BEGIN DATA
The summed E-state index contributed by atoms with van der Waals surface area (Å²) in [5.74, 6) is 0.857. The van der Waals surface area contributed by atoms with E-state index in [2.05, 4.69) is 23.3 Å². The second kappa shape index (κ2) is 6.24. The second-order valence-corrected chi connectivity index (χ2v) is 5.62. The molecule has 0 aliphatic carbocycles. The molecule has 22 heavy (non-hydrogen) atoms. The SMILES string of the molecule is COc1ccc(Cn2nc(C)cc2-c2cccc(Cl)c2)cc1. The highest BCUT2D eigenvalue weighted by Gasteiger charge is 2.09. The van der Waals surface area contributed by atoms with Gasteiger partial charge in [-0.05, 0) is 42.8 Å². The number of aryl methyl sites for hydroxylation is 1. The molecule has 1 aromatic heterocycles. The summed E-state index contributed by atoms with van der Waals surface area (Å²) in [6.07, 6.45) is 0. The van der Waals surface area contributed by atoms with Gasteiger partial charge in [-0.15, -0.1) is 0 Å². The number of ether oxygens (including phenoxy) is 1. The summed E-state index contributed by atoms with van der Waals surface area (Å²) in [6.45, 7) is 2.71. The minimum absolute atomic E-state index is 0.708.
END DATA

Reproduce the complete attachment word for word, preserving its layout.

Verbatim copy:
The summed E-state index contributed by atoms with van der Waals surface area (Å²) in [5.74, 6) is 0.857. The van der Waals surface area contributed by atoms with E-state index in [2.05, 4.69) is 23.3 Å². The second kappa shape index (κ2) is 6.24. The second-order valence-corrected chi connectivity index (χ2v) is 5.62. The molecule has 0 aliphatic carbocycles. The molecule has 22 heavy (non-hydrogen) atoms. The SMILES string of the molecule is COc1ccc(Cn2nc(C)cc2-c2cccc(Cl)c2)cc1. The highest BCUT2D eigenvalue weighted by Gasteiger charge is 2.09. The van der Waals surface area contributed by atoms with Gasteiger partial charge in [-0.05, 0) is 42.8 Å². The number of aryl methyl sites for hydroxylation is 1. The molecule has 1 aromatic heterocycles. The summed E-state index contributed by atoms with van der Waals surface area (Å²) in [6.07, 6.45) is 0. The van der Waals surface area contributed by atoms with Gasteiger partial charge in [-0.15, -0.1) is 0 Å². The number of ether oxygens (including phenoxy) is 1. The summed E-state index contributed by atoms with van der Waals surface area (Å²) in [6.45, 7) is 2.71. The minimum absolute atomic E-state index is 0.708.